Does Woodford trump Brexit and the election, were you more concerned about the wealth gap, or do all those pale into insignificance next to the challenges of climate change? On this week’s podcast, Simon Lambert, Georgie Frost and Tanya Jefferies discuss the money stories that shaped the final year of a tumultuous decade. Fallen star fund manager Neil Woodford dominated the financial headlines after his fund was frozen at the start of June, with investors still waiting to find out how much they will get back as it is wound down. That saga was enough to push Brexit and politics out of the main headlines for a while, but they loomed large over the whole year.  January triggered a period of fretting over no deal, March saw the Brexit deadline come and pass, summer saw Theresa May out the door of Number 10 Downing Street and Boris Johnson in, only for the new Prime Minister to miss his own Brexit deadline and gamble on an election that he won handsomely. Where does that take us next – and will the set of negotiations we are about to enter into with the EU, after Brexit finally happens on 31 January 2020, prove even tougher. The election also brought campaigning on wealth and inequality – and this topic has also never been far from the agenda in 2019, whether it’s the gap between rich and poor or young and old.  Should we worry more about it? What is triggering the problem? How much do high house prices have to do with it? The team discuss that and the defining global issue of the year: climate change. How will countries stepping up their attempts to reduce carbon emissions shape the next decade – and does it present an investment opportunity? We hope you enjoy this final podcast of 2019, thanks for listening, and have a very merry Christmas. We’ll be back in the next decade.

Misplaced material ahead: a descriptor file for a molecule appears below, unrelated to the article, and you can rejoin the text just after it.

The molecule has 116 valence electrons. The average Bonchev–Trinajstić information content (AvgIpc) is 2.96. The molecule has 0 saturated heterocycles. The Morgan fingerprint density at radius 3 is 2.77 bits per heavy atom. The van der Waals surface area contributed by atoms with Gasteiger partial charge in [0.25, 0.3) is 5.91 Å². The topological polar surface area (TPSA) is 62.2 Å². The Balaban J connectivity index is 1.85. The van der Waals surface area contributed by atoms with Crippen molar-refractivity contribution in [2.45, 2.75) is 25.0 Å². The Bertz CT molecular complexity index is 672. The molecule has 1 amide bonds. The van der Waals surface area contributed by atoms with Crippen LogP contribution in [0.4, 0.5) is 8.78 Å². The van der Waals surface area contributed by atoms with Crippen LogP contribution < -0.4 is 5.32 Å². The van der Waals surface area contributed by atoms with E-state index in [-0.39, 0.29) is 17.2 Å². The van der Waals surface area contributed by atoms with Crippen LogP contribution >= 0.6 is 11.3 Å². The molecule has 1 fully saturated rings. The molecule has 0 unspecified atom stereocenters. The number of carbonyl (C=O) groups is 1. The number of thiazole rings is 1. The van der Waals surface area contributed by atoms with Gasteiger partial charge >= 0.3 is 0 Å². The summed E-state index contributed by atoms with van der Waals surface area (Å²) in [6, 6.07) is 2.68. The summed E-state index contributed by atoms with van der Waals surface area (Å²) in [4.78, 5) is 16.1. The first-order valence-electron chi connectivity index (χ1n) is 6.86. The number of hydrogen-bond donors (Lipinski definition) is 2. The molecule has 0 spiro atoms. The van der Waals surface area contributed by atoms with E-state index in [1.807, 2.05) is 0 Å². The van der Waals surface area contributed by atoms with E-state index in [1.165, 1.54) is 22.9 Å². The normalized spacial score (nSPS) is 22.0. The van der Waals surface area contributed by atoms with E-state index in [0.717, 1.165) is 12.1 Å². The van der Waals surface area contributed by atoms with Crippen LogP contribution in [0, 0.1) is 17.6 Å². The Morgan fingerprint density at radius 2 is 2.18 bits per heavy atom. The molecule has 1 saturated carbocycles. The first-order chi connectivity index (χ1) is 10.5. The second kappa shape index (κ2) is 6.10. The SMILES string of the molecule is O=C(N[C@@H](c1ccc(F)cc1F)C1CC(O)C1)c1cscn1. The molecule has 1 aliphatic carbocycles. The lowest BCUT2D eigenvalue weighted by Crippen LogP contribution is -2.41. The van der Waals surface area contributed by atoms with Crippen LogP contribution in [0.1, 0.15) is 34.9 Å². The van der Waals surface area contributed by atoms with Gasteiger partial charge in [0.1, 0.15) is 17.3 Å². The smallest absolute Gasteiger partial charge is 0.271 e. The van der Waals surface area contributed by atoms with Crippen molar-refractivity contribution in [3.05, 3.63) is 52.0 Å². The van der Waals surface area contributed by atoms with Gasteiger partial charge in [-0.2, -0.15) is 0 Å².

12/20/201954 minutes
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Does the Boris bounce have legs? What the election means for your finances

The stock market and the pound bounced as Boris Johnson claimed his 80 seat majority in a better-than-expected election win. But will the honeymoon period last into the New Year, beyond Brexit on 31 January, through a Budget in early February and past the negotiations about how exactly our future relationship with the EU will pan out? The Conservative manifesto was thin on detail, but on this podcast we discuss what was in there, what else we know Boris might do and what we think he could do with the big majority this general election delivered him. And we ask whether the man who wants to be a great Prime Minister, can deliver the goods on the NHS, reshape the economy and get stuff done?
12/13/201946 minutes, 35 seconds
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Are the rich really getting richer and poor becoming poorer?